Pippin was called a folk artist because he had no formal art training. He used bright colors, flat shapes, and straight lines. He did not use shading or complicated perspective. His art is also called primitive, naive, or innocent.

In 1938, when he was around 50, the Museum of Modern Art included four of Pippin's paintings in a traveling museum show. He took art classes for the first time. Pippin became more and more well known. Galleries showed his paintings, and museums began to buy his work. He made 75 paintings during the last years of his life. Just as he became famous, Pippin died.

Pippin painted this interior scene—the inside of a house—from his childhood memories. He said, "Pictures just come to my mind and I tell my heart to go ahead."

Guided Practice

Have students "read" the painting by looking carefully at all the details as clues to help tell the story:

  • What do you see? Who is in the room? What is each person doing? (A little boy, maybe seven years old, is reading, writing, or drawing by candlelight on the left side of the painting. A little girl, maybe three or four years old, is cradling a doll on a rug in the center of the room. The mother or grandmother is smoking a pipe and warming her feet at the stove.)
  • How would it feel to be in there? Is it warm or cold? (Snow on the windowpanes means that it is cold outside. The stove with the teakettle boiling suggests that it is warm inside.)
  • What time is it? Is it evening or morning? (It must be late because it is dark outside. The clock reads six o’clock.)
  • Is the room crowded or full of space? (The artist showed a lot of empty floor and wall space. This makes the room seem big and somewhat empty.)
  • Is the interior modern or old-fashioned? (There are cracks in the walls. You can see lath—thin strips of wood used behind plaster walls. The chair next to the boy is broken but hasn’t been thrown away. This is a scene from the past. The family has no electricity for light or heat. They use candles and a wood-burning stove. Also, they are wearing old-fashioned clothing. Remember, the artist painted from his childhood memories. He grew up in the late nineteenth century, more than 100 years ago.)

School Studies' "Secret Number": What number can you find again and again in School Studies?

  • Count the striped rugs.
  • Count the people.
  • Count the cracks in the walls.

The magic number is 3. Several things appear in sets of three. Can you find other things that appear in threes? (Hint: Can you find triangles in the painting? How many sides do they have?)

Now have students count by threes. Can they make it to 30?


Students will write a short story based on the people and things they see in Horace Pippin's painting School Studies. They will:

  • Give each person a name.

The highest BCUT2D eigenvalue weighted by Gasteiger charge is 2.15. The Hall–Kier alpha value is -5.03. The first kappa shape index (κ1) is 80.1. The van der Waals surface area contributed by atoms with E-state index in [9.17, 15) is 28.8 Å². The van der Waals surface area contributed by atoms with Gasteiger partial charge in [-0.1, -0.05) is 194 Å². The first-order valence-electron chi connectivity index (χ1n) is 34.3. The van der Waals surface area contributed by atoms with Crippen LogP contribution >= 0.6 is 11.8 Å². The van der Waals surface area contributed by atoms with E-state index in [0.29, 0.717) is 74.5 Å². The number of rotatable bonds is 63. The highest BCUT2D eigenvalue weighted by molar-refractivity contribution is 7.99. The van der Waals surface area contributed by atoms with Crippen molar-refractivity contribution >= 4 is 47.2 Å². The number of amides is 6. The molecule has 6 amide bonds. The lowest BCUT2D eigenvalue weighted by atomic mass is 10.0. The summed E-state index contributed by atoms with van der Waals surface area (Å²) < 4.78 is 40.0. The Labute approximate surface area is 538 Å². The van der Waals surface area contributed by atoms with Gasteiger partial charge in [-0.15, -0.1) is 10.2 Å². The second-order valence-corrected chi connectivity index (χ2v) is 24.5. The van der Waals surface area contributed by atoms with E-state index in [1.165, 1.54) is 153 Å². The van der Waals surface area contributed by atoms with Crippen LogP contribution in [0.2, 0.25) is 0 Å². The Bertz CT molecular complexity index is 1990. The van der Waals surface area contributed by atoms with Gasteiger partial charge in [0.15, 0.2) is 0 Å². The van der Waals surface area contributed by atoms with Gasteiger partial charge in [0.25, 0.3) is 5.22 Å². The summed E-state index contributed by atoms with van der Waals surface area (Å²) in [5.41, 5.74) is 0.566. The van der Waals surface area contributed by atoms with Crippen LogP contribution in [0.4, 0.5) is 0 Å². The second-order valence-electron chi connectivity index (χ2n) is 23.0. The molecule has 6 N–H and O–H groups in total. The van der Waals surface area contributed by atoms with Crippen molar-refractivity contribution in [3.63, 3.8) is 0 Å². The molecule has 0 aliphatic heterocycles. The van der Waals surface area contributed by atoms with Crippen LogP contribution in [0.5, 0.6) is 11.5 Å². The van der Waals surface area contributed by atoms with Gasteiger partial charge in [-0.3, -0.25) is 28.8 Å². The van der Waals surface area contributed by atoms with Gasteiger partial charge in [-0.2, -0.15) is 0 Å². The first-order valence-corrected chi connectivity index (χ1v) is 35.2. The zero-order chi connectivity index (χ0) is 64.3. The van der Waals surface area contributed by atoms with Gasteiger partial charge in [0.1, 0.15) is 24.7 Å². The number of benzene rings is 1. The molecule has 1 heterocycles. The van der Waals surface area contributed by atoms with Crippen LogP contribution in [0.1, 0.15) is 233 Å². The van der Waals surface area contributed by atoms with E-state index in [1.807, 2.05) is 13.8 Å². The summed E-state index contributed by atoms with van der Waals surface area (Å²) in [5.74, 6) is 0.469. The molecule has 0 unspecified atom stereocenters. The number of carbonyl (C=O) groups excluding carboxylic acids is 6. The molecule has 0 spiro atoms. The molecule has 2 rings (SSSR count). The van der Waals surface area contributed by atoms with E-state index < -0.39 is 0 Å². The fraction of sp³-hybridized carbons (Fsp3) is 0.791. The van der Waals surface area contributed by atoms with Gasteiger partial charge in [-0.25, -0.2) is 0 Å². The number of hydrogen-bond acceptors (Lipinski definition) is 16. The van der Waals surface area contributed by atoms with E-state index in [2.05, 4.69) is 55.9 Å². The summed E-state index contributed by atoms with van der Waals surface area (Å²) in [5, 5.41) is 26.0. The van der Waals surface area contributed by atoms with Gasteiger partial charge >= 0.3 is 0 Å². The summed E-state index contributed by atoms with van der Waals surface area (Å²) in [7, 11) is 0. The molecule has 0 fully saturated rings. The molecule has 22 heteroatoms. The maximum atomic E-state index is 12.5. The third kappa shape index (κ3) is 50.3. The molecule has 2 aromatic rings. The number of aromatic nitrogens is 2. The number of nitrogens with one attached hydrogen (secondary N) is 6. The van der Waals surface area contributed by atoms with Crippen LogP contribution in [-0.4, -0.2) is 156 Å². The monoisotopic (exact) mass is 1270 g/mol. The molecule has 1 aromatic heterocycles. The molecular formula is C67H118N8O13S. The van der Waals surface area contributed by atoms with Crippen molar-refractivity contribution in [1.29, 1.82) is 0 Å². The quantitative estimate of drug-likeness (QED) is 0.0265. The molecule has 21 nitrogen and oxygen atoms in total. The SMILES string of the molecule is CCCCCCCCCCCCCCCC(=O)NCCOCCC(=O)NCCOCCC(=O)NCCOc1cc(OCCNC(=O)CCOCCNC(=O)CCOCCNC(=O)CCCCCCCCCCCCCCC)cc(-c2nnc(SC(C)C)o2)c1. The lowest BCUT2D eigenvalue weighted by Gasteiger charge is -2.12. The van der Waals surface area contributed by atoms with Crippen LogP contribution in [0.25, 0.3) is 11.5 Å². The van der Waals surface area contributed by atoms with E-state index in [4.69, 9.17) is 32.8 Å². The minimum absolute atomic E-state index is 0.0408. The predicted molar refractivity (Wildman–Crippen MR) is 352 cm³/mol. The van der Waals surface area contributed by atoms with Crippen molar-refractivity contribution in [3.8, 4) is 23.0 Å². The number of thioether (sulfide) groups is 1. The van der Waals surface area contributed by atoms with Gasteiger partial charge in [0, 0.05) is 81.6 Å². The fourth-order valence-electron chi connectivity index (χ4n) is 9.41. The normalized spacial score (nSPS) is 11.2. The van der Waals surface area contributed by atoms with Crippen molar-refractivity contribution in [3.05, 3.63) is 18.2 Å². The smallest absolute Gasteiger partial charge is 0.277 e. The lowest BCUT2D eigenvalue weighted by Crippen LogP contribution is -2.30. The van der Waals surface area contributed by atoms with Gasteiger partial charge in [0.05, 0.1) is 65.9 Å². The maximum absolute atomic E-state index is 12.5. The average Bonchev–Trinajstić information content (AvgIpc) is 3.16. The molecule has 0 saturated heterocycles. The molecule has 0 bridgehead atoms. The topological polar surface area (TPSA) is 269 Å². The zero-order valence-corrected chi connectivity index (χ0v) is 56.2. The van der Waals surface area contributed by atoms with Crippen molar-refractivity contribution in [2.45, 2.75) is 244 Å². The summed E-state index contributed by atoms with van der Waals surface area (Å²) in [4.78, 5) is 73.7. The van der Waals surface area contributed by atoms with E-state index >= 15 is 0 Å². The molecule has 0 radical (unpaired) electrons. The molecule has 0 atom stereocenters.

• Include what they see in the painting, then use their imaginations to write what will happen next in the story.
  • Give their story a new title—not School Studies.
  • Sign their name on the back and contribute their story to a class book of School Studies stories.


Following the folk-art style of Horace Pippin, students will paint a room in their house. They will also practice counting by including a "secret number" in their work of art. Students will:

  1. Pick one room to draw.
  2. Choose a secret number between two and six and draw things in sets of the number they chose. (Remember, sets of three were counted in Pippin's School Studies.)
  3. Include people, furniture, toys, and decorations. For example, for number four, you could include four books, four pets, and four windows, along with any number of other objects and people.
  4. Keep your painting simple. Use only three or four colors. Fill the whole paper with the wall and floor of your room. Set the objects within the space.
  5. Trade paintings with a partner when they are finished. Start counting! Can you figure out your partner's secret number? Did your partner figure out yours?
  6. Put your painting in a class counting exhibit. Can you figure out the secret numbers in all the paintings?

National Core Arts Standards

VA:Cr1.1.2 Brainstorm collaboratively multiple approaches to an art or design problem.

VA:Cr2.1.2 Experiment with various materials and tools to explore personal interests in a work of art or design.

VA:Pr4.1.2 Categorize artwork based on a theme or concept for an exhibit.

VA:Re7.1.2 Perceive and describe aesthetic characteristics of one’s natural world and constructed environments.

VA:Re8.1.2 Interpret art by identifying the mood suggested by a work of art and describing relevant subject matter and characteristics of form.

View the online tour “Black Art & Artists in Our Collection”

Explore the Film Information and Study Guide “Horace Pippin ‘There Will Be Peace’”

Register for evening and weekend teacher professional development workshops and apply to participate in the summer teacher institute